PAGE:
Friday, January 15, 2010

The data generated by fluorescent DNA sequencing test.

DNA sequencing was ready to for the same sorts of processes that revolutionized many areas of technology: automation and miniaturization. Instead of a grad student or technician painstakingly adding everything that was needed into individual tubes, a robot could dispense all the reaction ingredients into a small plastic plate that could hold about 100 individual samples. A second robot could then pull the samples and deposit them into a machine that read out the sequencing information. Large gels were replaced by narrow capillaries in fluorescent DNA sequencing test.

But with the increased progress came increased expectations. Ultimately, researchers didn't just want to have a human genome fluorescent DNA sequencing test, but the ability to sequence any human genome, from an individual with a genetic disease to the genome of a cancer cell, in order to personalize medicine. That, once again, has set off a race for new and exotic sequencing technology. We'll discuss the first wave of these so-called "next generation" sequencers in a future installment.

The advantage of a full genome sequence is that a patient need not undergo repeated tests for specific gene markers as more becomes understood about them, because the patient's genetic information has already been captured. Here's how it works: First a patient would visit a doctor or genetic counselor, who would explain the process and possible problems. For example, the patient would be cautioned that the process might uncover unpleasant information about disease risk fluorescent DNA sequencing test.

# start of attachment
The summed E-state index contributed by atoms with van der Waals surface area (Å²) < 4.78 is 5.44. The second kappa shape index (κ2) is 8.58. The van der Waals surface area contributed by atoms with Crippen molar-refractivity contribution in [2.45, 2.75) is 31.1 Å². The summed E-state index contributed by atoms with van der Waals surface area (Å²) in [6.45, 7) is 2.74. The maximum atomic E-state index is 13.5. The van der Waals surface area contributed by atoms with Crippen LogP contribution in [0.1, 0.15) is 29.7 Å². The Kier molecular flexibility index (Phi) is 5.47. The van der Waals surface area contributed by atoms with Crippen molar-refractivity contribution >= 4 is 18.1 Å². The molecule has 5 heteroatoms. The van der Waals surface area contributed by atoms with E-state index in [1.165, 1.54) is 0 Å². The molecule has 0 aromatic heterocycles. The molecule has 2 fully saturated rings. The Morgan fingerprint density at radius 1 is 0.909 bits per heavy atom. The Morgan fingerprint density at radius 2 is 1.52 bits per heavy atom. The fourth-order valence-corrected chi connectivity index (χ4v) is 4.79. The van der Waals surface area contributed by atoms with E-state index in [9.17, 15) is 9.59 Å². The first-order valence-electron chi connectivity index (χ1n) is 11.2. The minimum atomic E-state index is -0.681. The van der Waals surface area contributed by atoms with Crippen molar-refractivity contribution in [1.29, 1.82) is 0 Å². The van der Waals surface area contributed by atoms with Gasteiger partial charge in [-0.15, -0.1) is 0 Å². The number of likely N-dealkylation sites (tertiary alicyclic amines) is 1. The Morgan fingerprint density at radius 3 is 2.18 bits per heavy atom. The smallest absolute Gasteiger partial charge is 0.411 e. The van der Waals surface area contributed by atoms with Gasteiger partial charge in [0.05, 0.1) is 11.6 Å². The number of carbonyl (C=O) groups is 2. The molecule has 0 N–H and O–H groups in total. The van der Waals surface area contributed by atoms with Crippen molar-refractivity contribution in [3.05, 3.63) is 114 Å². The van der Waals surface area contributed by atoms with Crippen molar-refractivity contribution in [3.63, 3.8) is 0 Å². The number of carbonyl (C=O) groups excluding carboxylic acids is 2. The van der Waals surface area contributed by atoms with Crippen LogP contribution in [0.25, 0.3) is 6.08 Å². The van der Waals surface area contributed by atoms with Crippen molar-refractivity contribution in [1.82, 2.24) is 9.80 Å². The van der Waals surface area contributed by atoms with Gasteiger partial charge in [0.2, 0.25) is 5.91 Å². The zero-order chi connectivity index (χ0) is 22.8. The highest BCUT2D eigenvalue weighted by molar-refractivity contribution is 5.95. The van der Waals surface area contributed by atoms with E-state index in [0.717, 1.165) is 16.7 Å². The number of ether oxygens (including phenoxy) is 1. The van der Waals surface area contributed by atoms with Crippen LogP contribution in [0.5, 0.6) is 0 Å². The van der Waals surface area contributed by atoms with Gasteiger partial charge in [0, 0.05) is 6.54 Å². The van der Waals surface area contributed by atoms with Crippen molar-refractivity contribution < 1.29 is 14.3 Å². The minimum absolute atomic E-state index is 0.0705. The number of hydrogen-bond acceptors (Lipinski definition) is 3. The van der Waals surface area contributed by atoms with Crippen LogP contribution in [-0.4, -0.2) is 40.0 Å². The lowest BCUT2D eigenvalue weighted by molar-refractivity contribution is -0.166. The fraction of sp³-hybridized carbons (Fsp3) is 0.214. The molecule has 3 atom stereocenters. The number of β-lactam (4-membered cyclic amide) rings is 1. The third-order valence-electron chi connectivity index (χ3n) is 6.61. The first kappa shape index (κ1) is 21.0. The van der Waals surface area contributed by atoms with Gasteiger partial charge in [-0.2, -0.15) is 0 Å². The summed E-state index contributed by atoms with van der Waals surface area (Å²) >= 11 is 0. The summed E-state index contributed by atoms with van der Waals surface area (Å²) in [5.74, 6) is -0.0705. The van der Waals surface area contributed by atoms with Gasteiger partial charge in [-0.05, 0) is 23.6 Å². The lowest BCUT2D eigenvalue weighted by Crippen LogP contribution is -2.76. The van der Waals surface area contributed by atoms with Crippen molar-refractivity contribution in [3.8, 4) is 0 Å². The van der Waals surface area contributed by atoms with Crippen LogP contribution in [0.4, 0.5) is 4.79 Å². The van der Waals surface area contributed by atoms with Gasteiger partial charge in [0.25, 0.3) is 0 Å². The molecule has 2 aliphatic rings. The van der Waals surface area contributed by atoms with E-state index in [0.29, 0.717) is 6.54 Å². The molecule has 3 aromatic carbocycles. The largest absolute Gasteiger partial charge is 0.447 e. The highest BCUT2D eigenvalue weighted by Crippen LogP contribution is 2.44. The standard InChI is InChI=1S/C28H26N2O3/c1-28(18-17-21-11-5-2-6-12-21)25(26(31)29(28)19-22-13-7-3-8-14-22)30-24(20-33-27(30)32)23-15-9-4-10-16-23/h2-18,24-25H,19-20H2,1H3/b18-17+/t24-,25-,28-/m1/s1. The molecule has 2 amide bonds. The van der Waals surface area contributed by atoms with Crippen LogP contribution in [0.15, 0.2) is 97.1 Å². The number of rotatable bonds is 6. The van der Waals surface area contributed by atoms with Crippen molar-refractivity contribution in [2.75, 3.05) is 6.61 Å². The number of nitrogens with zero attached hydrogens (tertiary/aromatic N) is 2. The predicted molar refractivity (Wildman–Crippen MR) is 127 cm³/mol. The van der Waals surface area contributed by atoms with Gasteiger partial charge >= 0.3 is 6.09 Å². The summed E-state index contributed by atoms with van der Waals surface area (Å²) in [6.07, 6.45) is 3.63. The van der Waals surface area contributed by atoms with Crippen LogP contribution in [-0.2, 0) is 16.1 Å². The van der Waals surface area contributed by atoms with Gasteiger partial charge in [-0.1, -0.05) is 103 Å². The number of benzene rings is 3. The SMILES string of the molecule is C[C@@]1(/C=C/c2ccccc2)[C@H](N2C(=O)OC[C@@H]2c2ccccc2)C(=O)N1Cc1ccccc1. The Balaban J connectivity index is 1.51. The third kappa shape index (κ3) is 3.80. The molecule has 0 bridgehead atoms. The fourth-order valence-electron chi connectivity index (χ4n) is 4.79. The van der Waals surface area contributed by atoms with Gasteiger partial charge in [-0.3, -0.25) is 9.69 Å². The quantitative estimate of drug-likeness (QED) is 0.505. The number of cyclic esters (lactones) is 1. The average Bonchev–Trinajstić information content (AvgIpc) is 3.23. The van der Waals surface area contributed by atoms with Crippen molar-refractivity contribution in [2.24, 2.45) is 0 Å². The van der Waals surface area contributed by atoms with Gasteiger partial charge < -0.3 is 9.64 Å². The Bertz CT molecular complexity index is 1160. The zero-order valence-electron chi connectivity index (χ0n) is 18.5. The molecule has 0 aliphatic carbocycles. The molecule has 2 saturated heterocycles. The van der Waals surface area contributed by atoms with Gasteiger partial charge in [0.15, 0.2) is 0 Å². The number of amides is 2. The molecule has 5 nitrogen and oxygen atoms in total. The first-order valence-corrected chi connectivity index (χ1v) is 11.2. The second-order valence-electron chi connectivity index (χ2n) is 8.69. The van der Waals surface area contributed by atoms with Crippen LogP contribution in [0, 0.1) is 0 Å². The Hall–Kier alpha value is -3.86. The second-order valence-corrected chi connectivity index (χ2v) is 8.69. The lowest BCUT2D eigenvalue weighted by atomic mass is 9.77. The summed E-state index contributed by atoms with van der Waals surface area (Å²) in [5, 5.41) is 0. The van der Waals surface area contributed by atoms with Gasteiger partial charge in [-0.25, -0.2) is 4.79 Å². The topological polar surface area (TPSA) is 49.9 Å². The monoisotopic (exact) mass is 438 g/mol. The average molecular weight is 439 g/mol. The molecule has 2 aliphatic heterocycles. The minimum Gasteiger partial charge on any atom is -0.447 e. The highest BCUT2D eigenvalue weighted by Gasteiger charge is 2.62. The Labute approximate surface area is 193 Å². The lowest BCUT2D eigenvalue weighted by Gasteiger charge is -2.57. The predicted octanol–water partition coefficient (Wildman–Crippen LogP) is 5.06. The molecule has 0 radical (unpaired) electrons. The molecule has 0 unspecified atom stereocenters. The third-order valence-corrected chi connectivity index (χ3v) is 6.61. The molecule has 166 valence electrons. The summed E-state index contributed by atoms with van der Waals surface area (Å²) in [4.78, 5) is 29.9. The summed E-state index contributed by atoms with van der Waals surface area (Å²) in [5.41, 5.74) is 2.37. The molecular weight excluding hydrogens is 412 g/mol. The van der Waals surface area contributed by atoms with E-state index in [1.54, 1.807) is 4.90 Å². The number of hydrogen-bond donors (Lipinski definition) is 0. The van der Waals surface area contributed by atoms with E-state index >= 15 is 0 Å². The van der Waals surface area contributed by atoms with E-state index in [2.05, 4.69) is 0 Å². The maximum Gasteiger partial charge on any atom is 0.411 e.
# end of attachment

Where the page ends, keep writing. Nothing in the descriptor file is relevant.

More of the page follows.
Developments in DNA sequencing technologies over the past two decades have been a critically important driver of breath-taking advances in our understanding of broad areas of biology and biomedicine, ranging from human disease to microbial ecology, to evolution in fluorescent DNA sequencing test.. During this time, and especially in the past few years, sequencing costs have decreased faster than Moore’s Law and sequencing capacity has increased at an ever-greater pace.